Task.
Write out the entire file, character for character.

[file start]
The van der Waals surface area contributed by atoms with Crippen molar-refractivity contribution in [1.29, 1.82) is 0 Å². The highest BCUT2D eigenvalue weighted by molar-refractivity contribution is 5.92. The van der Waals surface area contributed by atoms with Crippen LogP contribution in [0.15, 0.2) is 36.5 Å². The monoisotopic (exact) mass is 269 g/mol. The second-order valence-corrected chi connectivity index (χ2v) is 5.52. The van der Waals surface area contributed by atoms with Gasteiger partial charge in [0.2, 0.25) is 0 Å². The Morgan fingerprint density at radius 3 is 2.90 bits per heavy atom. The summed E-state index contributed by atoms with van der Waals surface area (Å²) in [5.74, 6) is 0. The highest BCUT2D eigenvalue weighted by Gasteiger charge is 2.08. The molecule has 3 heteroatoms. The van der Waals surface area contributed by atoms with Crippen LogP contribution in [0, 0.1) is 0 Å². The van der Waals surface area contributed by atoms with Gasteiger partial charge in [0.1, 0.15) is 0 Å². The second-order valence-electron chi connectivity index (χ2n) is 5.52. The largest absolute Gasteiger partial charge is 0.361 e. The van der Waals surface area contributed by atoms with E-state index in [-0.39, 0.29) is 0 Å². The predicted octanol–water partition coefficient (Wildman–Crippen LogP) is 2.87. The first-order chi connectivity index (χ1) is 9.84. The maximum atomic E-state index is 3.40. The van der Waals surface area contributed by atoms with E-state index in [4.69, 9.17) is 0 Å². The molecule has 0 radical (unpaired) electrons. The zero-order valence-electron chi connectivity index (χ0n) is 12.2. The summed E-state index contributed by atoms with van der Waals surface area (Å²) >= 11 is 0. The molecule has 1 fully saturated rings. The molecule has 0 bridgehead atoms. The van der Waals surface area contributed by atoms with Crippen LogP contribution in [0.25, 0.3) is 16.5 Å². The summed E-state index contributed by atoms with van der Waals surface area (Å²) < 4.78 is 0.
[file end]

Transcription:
The van der Waals surface area contributed by atoms with Crippen molar-refractivity contribution in [1.29, 1.82) is 0 Å². The highest BCUT2D eigenvalue weighted by molar-refractivity contribution is 5.92. The van der Waals surface area contributed by atoms with Crippen LogP contribution in [0.15, 0.2) is 36.5 Å². The monoisotopic (exact) mass is 269 g/mol. The second-order valence-corrected chi connectivity index (χ2v) is 5.52. The van der Waals surface area contributed by atoms with Gasteiger partial charge in [0.2, 0.25) is 0 Å². The Morgan fingerprint density at radius 3 is 2.90 bits per heavy atom. The summed E-state index contributed by atoms with van der Waals surface area (Å²) in [5.74, 6) is 0. The highest BCUT2D eigenvalue weighted by Gasteiger charge is 2.08. The molecule has 3 heteroatoms. The van der Waals surface area contributed by atoms with Crippen LogP contribution in [0, 0.1) is 0 Å². The van der Waals surface area contributed by atoms with Gasteiger partial charge in [0.1, 0.15) is 0 Å². The second-order valence-electron chi connectivity index (χ2n) is 5.52. The largest absolute Gasteiger partial charge is 0.361 e. The van der Waals surface area contributed by atoms with E-state index in [-0.39, 0.29) is 0 Å². The predicted octanol–water partition coefficient (Wildman–Crippen LogP) is 2.87. The first-order chi connectivity index (χ1) is 9.84. The maximum atomic E-state index is 3.40. The van der Waals surface area contributed by atoms with E-state index in [4.69, 9.17) is 0 Å². The molecule has 0 radical (unpaired) electrons. The zero-order valence-electron chi connectivity index (χ0n) is 12.2. The summed E-state index contributed by atoms with van der Waals surface area (Å²) >= 11 is 0. The molecule has 1 fully saturated rings. The molecule has 0 bridgehead atoms. The van der Waals surface area contributed by atoms with Crippen LogP contribution in [0.25, 0.3) is 16.5 Å². The summed E-state index contributed by atoms with van der Waals surface area (Å²) < 4.78 is 0.